4. Learn What’s Possible

No-low budget script writing is all about figuring out what is and isn’t possible. It means absorbing into your writing skills an understanding of what can be achieved well in production, cheaply, and what can’t. In many respects it’s the opposite of spec script writing, where you imagine something and then go out to find the resources to make your vision possible. In practical terms, this may mean that your entire project is constructed around one particular resource. Say for instance you just happen to have access to an abandoned, ex-military nuclear fallout bunker… or perhaps you are friends with a particular actor. Writing to make the most of your resources is a completely different skill-set than writing to spec.

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What this kind of writing and filmmaking teaches you, is a working knowledge of production and what things cost. On top of that, it’s also an exercise in hiding your lack of budget from your audience. In my experience, one of the best ways to make your no-low budget movie look like you’ve spent a fortune, is to base your story in an exceptionally filmatic and free to use location. When you think about it, this is a fairly obvious way to approach screenwriting. Find somewhere real, that your story would naturally inhabit, and write about what happens in that specific place. This idea of setting my story in real, visually interesting places, is something I learned through micro-budget filmmaking, but which I now apply to my spec scripts as well. Trust me, it a great way to work. Actually, don’t trust me, try it for yourself and make your own mind up.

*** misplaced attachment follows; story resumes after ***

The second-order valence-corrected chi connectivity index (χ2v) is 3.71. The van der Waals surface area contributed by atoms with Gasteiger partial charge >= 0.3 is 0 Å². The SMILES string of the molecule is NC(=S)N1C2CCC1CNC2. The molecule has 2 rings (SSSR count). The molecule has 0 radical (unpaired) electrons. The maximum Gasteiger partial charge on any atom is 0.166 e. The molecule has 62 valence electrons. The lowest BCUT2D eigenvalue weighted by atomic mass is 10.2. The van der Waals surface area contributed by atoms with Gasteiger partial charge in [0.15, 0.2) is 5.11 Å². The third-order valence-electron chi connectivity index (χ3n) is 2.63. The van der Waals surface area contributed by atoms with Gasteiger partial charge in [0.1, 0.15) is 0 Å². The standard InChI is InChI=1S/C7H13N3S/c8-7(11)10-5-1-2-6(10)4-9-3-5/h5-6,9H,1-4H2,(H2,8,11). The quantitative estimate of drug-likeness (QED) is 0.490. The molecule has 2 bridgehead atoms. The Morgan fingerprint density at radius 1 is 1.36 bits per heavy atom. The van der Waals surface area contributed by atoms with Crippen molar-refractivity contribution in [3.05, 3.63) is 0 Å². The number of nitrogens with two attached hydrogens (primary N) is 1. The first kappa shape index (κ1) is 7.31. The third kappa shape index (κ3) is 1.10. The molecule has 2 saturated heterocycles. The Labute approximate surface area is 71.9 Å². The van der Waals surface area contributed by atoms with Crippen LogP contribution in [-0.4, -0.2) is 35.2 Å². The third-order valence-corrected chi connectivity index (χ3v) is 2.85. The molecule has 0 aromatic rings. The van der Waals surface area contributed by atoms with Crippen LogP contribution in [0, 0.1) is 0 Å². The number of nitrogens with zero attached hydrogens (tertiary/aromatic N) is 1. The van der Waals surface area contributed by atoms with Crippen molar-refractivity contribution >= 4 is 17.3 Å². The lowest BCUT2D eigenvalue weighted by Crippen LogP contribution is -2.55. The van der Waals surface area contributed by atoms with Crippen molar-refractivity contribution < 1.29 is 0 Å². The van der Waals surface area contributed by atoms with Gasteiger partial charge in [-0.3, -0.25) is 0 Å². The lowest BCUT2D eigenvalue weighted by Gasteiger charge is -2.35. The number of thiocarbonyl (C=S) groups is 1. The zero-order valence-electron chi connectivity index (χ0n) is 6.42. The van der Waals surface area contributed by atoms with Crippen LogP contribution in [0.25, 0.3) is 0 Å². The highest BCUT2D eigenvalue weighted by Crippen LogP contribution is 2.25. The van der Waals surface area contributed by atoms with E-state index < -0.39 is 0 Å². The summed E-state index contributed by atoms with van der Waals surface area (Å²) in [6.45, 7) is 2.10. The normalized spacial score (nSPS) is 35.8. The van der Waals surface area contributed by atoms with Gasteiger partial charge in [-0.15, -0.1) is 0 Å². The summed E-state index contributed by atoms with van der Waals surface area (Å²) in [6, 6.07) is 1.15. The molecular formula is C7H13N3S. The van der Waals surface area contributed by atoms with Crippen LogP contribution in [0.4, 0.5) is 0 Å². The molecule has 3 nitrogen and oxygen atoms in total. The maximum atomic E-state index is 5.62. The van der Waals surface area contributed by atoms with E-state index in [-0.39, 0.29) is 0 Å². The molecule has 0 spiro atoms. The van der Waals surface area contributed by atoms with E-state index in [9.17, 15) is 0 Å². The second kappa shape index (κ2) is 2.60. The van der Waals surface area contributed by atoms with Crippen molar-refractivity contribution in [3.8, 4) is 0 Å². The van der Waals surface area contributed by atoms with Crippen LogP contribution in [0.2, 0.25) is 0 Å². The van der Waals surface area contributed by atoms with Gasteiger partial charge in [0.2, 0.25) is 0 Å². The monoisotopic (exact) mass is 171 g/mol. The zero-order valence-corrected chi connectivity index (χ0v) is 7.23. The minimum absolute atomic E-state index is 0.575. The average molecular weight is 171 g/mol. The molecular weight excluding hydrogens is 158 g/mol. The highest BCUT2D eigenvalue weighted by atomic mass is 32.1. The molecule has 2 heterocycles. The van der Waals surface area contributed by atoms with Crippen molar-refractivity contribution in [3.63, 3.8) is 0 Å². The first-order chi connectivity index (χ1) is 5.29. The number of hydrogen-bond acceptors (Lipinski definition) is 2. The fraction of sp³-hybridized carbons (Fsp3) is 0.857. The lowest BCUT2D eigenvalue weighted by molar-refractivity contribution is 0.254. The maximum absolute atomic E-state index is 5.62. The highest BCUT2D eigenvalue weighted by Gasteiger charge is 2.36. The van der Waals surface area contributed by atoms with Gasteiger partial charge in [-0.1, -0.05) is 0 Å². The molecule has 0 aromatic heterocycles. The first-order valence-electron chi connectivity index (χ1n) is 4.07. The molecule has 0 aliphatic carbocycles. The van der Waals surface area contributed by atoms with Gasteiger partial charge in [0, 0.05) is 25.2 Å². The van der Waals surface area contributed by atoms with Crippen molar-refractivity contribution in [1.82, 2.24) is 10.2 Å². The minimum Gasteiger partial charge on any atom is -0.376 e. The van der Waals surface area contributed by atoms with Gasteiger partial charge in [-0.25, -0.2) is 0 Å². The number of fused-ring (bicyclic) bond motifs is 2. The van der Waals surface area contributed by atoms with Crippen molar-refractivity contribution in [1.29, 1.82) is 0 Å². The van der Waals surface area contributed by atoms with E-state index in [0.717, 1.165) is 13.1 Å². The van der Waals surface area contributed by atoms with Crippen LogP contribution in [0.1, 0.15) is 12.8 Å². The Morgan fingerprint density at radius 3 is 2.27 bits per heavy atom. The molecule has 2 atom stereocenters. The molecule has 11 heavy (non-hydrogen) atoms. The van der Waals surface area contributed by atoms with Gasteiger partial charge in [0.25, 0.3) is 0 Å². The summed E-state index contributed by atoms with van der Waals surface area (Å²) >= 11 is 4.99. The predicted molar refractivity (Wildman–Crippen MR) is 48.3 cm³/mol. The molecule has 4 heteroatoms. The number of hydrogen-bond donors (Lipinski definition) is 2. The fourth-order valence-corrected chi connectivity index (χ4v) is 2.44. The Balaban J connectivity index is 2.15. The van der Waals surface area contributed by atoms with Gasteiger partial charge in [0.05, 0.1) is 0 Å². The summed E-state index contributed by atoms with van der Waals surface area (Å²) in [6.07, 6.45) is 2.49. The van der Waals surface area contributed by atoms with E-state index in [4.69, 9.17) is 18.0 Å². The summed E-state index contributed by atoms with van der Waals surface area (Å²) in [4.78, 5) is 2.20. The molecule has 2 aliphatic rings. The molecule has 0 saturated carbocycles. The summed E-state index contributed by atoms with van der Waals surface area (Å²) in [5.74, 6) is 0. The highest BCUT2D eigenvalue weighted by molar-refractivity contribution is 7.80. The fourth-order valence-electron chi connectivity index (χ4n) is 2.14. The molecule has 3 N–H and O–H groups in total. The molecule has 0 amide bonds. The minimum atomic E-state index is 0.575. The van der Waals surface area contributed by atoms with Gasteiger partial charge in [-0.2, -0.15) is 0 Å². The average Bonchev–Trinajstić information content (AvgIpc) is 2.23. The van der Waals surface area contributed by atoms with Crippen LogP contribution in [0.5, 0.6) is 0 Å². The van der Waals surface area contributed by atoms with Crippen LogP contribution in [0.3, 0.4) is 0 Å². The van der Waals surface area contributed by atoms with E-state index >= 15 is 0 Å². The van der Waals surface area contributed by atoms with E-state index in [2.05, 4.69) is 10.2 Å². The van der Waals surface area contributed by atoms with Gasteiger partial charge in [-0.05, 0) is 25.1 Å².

Understanding what things cost, how to work around the expensive stuff, whilst retaining a movie’s cinematic integrity are all skills that producers appreciate. Being able to save a producer’s budget, by applying budget saving tricks you’ve learned in micro-budget filmmaking, is a very marketable skill for a writer to have.